If there’s one thing Roger Federer knows his way around as well as a tennis court, it’s probably a suitcase. With a life spent almost entirely on the road—jetting from his home in Switzerland to play at tournaments around the globe, train in Dubai, check in on his Roger Federer Foundation in various parts of Africa, or enjoy a well-earned family holiday in the Maldives—he’s finessed a streamlined packing process over the years.
And when Federer hits the road with his family—wife Mirka and two sets of twins, Myla Rose and Charlene Riva, 9, and Leo and Lenny, 4—it’s not an unusual sight to see the clan surrounded by almost two dozen Rimowa bags toting everything from tennis gear to suits. So it was inevitable that the luggage brand would tap him as one of the faces of its latest campaign, featuring a host of high-profile travelers, from chef Nobu Matsuhita to designer Virgil Abloh to supermodel Adwoa Aboah, each sharing what a pivotal role travel has played in their lives.
We caught up with the tennis legend just before the US Open—which he ultimately exited in the fourth round on Monday—to talk about his favorite travel memories and his top packing strategies. It’s clearly one of his favorite topics: even as time ran out and he had to get back to the courts, he didn’t want to stop.
“I’m a world traveler for 20 years now,” he says. “I compare myself to a musician, but I do a world tour every year.
I think my independence, probably—I was always very independent, taking the bus or tram or train to practice. Growing up that way was a beautiful thing, and I wish the same for my children.
I learned how to get around, and travel is all about timing and scheduling and getting from A to B on time.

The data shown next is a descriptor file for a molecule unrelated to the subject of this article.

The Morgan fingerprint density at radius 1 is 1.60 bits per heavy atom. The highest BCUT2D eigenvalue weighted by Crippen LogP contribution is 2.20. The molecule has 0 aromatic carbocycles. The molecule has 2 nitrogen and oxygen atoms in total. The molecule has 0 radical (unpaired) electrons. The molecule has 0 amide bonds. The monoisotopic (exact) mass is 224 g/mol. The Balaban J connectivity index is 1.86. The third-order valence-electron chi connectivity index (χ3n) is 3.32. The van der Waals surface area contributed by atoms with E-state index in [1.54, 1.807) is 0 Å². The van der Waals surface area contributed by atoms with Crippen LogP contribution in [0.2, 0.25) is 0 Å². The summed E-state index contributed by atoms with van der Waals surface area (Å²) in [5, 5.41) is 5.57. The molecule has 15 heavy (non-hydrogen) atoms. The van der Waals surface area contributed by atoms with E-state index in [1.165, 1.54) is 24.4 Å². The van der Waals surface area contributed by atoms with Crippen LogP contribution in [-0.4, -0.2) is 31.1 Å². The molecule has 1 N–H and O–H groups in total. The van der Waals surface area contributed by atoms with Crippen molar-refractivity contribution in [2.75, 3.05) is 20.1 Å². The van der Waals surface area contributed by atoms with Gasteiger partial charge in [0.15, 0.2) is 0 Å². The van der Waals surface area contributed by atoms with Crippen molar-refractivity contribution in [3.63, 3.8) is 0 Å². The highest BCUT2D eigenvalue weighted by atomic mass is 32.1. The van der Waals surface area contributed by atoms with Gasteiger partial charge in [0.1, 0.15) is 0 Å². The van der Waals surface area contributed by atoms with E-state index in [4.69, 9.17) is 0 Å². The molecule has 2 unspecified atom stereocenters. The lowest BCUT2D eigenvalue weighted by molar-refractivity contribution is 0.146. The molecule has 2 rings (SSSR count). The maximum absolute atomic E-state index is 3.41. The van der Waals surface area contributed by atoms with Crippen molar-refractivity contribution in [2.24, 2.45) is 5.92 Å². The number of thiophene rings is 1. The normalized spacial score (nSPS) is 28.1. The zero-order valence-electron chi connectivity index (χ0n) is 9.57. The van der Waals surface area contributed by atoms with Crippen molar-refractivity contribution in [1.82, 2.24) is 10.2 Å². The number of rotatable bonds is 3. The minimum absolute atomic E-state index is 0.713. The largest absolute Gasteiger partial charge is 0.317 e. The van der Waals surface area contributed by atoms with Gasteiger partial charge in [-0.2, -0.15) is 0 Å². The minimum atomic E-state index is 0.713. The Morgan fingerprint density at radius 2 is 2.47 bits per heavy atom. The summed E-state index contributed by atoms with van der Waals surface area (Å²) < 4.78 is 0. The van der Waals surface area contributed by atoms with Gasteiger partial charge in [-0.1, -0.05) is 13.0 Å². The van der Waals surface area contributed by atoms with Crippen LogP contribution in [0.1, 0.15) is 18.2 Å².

There was one wonderful trip with my parents back when I was 14, before I entered a tennis center—one big trip all the way to Australia.
I traveled the east coast with my sister and parents, going to Sydney, Queensland, Cairns, and also the Great Barrier Reef. After that my life sort of changed, I became much more serious as a professional with tennis.
From 14 to 16 I’d leave at 6pm on Sundays and come back on Fridays, playing tournaments a two-hour train ride away, in the midst of people taking the train back and forth to work.
It’s not for ourselves anymore, you want it to be as easy and comfortable and quick as possible for them. We try to be a little more relaxed with the rules when traveling, when it comes to food and TV, they’re allowed to do much more of that than at home, where we have different rules.
What are your tips?
We also need to know where are we traveling to, especially in terms of climate, how long are we going to be on the road, or are we going back to the same place we left. We manage it well—my wife is amazing, and I try to give as much input as possible and make sure I help as much as I can.
What is always in your suitcase?
I have one Rimowa that is shoes-only—dress shoes and tennis shoes. One with tennis outfits—wristbands, headbands, and outfits.
And one for my everyday suits and clothes. We try to not pack too much, but its hard when you’re on the road as long as we are.